Monozygotic twins, also known as monovular twins, share an identical genetic heritage because they are two individuals who derive from the same zygote. For this reason, they have been considered indistinguishable. They represent a limit for the application of markers and analytical methods that are routinely used in forensic science because analyses of DNA fragments (short tandem repeats analysed by capillary electrophoresis) are unable to distinguish monozygotic twins. The recent introduction of ultra-deep next generation sequencing in forensic genetics, also known as massively parallel sequencing, has made it possible to identify a number of genetic variations through genome sequencing (such as copy number variations, single nucleotide polymorphisms and DNA methylation) that make it possible to distinguish monozygotic twins. Here, we present a case of ascertaining biological paternity, in which the alleged father had a monozygotic twin brother. This case led to the examination of international law in similar cases in which the only available biological evidence derives from classical forensic genetic analysis, performed with short tandem repeat (autosomal and/or gonosomal) capillary electrophoresis and the probative value, if recognised, of the next generation sequencing technology in the courtroom.

Monozygotic twins: Identical or distinguishable for science and law?

Turrina, Stefania;De Leo, Domenico
2021-01-01

Abstract

Monozygotic twins, also known as monovular twins, share an identical genetic heritage because they are two individuals who derive from the same zygote. For this reason, they have been considered indistinguishable. They represent a limit for the application of markers and analytical methods that are routinely used in forensic science because analyses of DNA fragments (short tandem repeats analysed by capillary electrophoresis) are unable to distinguish monozygotic twins. The recent introduction of ultra-deep next generation sequencing in forensic genetics, also known as massively parallel sequencing, has made it possible to identify a number of genetic variations through genome sequencing (such as copy number variations, single nucleotide polymorphisms and DNA methylation) that make it possible to distinguish monozygotic twins. Here, we present a case of ascertaining biological paternity, in which the alleged father had a monozygotic twin brother. This case led to the examination of international law in similar cases in which the only available biological evidence derives from classical forensic genetic analysis, performed with short tandem repeat (autosomal and/or gonosomal) capillary electrophoresis and the probative value, if recognised, of the next generation sequencing technology in the courtroom.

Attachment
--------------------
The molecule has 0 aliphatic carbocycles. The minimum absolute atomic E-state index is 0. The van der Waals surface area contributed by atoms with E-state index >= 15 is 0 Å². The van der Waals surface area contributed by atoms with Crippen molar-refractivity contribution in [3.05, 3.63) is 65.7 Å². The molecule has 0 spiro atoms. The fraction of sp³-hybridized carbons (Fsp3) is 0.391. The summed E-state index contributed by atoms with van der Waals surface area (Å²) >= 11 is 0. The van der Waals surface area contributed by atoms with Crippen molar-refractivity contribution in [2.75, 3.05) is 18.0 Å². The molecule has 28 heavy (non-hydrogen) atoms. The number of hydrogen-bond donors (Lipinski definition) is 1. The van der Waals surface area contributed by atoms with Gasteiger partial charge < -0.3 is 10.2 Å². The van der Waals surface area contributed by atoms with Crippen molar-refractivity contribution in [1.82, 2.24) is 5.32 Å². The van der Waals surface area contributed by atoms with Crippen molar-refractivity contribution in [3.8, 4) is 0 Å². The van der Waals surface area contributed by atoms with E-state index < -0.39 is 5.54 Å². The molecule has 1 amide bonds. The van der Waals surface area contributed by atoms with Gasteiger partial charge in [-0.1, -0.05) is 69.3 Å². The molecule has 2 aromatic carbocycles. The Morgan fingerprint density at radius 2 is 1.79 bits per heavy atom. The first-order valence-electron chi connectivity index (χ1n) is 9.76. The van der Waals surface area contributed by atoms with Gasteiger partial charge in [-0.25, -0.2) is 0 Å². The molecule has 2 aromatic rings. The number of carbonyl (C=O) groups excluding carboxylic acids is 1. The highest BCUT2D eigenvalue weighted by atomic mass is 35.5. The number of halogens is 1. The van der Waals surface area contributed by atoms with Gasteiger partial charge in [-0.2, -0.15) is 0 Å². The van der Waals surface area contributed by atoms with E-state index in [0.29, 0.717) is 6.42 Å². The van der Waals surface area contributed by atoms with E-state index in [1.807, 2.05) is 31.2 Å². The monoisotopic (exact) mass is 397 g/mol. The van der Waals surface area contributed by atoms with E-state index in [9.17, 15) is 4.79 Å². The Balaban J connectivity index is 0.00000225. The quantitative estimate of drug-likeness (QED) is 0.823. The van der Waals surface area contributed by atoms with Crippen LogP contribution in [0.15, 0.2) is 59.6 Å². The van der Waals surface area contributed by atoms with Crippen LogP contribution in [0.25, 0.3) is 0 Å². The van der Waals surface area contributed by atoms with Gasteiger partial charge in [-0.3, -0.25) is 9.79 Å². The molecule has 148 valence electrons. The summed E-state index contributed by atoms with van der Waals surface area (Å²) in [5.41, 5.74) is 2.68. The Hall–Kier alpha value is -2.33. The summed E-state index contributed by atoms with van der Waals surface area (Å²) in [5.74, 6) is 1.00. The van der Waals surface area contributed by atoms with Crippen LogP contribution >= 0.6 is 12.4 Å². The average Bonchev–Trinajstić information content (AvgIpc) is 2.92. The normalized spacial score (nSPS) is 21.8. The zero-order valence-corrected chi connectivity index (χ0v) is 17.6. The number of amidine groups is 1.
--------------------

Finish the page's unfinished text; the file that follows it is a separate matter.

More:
2021
Monozygotic twins
Massively Parallel Sequencing (MPS)
Next Generation Sequencing (NGS)
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Utilizza questo identificativo per citare o creare un link a questo documento: https://hdl.handle.net/11562/1037019
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